Now that he's firmly established as the Padres' third baseman, his workload hasn't decreased. It's simply become more nuanced, more focused and more compartmentalized to one spot on the diamond.
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"It's a little more easy," Solarte said. "You go to only one position in practice. You're only making adjustments at this position. But if they need me at whatever position, I can figure it out, too."
During the first half of last season, Solarte spent significant time at first base and second base. He didn't settle into the third-base job for good until after the All-Star break.
Perhaps it was coincidence, but that's exactly when he broke out at the plate.
First half: .248/.304/.385, 5 HRs
Second half: .292/.336/.470, 9 HRs
"Nothing changed -- It was just my mind being strong," he said. "I come to the stadium, be positive every day, wait for my opportunity. I took my opportunity.
"The first three months, I didn't play like that. I was playing second base, first base, a little pinch-hitter. It was a little difficult. But in the second half, they gave me the opportunity, and I played hard every day."
Once Solarte was given the keys to third base, he began hitting the ball significantly harder, according to Statcast™.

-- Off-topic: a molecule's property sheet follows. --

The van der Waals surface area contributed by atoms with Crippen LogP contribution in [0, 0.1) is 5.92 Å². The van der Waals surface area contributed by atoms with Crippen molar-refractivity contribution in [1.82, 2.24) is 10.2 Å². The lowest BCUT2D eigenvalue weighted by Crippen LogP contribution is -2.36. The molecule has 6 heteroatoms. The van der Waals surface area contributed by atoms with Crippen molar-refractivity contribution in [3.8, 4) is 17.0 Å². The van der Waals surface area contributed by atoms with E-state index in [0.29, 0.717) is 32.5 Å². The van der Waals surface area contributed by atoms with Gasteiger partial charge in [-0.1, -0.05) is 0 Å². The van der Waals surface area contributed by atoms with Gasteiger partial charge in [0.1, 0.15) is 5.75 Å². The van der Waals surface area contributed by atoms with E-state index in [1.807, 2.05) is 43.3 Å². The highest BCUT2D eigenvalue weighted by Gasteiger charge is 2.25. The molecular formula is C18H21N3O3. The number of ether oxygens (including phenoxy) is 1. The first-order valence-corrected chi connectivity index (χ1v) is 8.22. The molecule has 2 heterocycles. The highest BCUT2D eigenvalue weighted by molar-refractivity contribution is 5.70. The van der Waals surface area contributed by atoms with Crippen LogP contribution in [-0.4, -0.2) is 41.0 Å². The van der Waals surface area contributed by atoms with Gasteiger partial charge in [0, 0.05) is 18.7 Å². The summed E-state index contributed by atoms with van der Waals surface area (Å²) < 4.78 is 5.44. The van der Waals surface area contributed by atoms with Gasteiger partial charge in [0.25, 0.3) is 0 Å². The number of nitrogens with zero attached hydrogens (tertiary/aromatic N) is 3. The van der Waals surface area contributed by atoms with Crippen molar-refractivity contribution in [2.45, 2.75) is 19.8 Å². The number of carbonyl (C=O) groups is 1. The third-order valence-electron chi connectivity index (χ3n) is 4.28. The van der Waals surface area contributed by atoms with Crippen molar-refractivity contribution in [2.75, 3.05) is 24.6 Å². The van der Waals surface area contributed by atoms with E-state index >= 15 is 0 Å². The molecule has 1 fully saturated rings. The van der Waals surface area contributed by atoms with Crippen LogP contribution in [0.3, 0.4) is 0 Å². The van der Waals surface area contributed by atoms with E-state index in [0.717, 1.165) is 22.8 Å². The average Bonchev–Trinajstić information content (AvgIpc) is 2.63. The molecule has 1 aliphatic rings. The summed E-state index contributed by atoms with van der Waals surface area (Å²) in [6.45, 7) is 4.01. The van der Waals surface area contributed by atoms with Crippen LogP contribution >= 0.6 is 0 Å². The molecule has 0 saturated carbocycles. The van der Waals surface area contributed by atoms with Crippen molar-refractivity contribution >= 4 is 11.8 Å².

From the Padres' perspective, Solarte's progression to an everyday job is evidence that they won the Chase Headley trade from July 2014. Headley hit free agency after that season and would not have returned to San Diego.
In his place, the Padres received their current third baseman -- one who is three years younger and has four years remaining of team control.
Defensively, metrics had Solarte pegged as a slightly-below-average third baseman last season (in an admittedly small sample size). That's to be somewhat expected for a player who could never really get comfortable at one spot.
But now that Solarte has an entire spring to work on his craft at his position, manager Andy Green thinks that could change.
"He's done a good job of realizing that there's more to the position than just standing there and catching the ball," Green said. "There's responsibilities when it comes to cutoffs, there's responsibilities when you've got bag coverage, there's responsibilities with the shift. A lot of that stuff hadn't been put on him, partially because he'd been moved around so much in the past -- but also just the in-depth intricacies of the position have been difficult for a guy that's all over the place. Now ... He's locked in."